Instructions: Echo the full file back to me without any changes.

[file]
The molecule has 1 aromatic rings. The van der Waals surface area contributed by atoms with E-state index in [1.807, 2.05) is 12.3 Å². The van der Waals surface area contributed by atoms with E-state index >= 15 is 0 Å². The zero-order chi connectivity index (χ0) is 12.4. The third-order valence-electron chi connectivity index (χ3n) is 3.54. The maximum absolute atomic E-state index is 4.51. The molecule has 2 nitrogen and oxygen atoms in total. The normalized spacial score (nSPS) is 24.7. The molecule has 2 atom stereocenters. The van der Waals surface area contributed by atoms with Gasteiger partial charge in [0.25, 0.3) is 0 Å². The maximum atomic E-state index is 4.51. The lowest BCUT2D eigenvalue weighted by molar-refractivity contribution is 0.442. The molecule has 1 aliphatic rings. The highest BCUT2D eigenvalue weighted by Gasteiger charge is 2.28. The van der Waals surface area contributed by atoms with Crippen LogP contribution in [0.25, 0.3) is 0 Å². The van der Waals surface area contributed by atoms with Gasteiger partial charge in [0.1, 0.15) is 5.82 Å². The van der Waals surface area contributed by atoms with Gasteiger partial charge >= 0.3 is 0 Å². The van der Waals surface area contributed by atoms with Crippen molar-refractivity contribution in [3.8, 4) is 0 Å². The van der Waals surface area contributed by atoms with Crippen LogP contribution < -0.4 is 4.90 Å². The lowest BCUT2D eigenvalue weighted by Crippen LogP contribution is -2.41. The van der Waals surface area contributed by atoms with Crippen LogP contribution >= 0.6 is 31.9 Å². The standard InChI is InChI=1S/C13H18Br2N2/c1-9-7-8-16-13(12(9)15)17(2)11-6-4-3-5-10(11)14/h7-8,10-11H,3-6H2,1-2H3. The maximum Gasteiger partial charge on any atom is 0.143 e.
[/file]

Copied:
The molecule has 1 aromatic rings. The van der Waals surface area contributed by atoms with E-state index in [1.807, 2.05) is 12.3 Å². The van der Waals surface area contributed by atoms with E-state index >= 15 is 0 Å². The zero-order chi connectivity index (χ0) is 12.4. The third-order valence-electron chi connectivity index (χ3n) is 3.54. The maximum absolute atomic E-state index is 4.51. The molecule has 2 nitrogen and oxygen atoms in total. The normalized spacial score (nSPS) is 24.7. The molecule has 2 atom stereocenters. The van der Waals surface area contributed by atoms with Gasteiger partial charge in [0.25, 0.3) is 0 Å². The maximum atomic E-state index is 4.51. The lowest BCUT2D eigenvalue weighted by molar-refractivity contribution is 0.442. The molecule has 1 aliphatic rings. The highest BCUT2D eigenvalue weighted by Gasteiger charge is 2.28. The van der Waals surface area contributed by atoms with Crippen LogP contribution in [0.25, 0.3) is 0 Å². The van der Waals surface area contributed by atoms with Gasteiger partial charge in [0.1, 0.15) is 5.82 Å². The van der Waals surface area contributed by atoms with Gasteiger partial charge >= 0.3 is 0 Å². The van der Waals surface area contributed by atoms with Crippen molar-refractivity contribution in [3.8, 4) is 0 Å². The van der Waals surface area contributed by atoms with Crippen LogP contribution < -0.4 is 4.90 Å². The lowest BCUT2D eigenvalue weighted by Crippen LogP contribution is -2.41. The van der Waals surface area contributed by atoms with Crippen LogP contribution >= 0.6 is 31.9 Å². The standard InChI is InChI=1S/C13H18Br2N2/c1-9-7-8-16-13(12(9)15)17(2)11-6-4-3-5-10(11)14/h7-8,10-11H,3-6H2,1-2H3. The maximum Gasteiger partial charge on any atom is 0.143 e.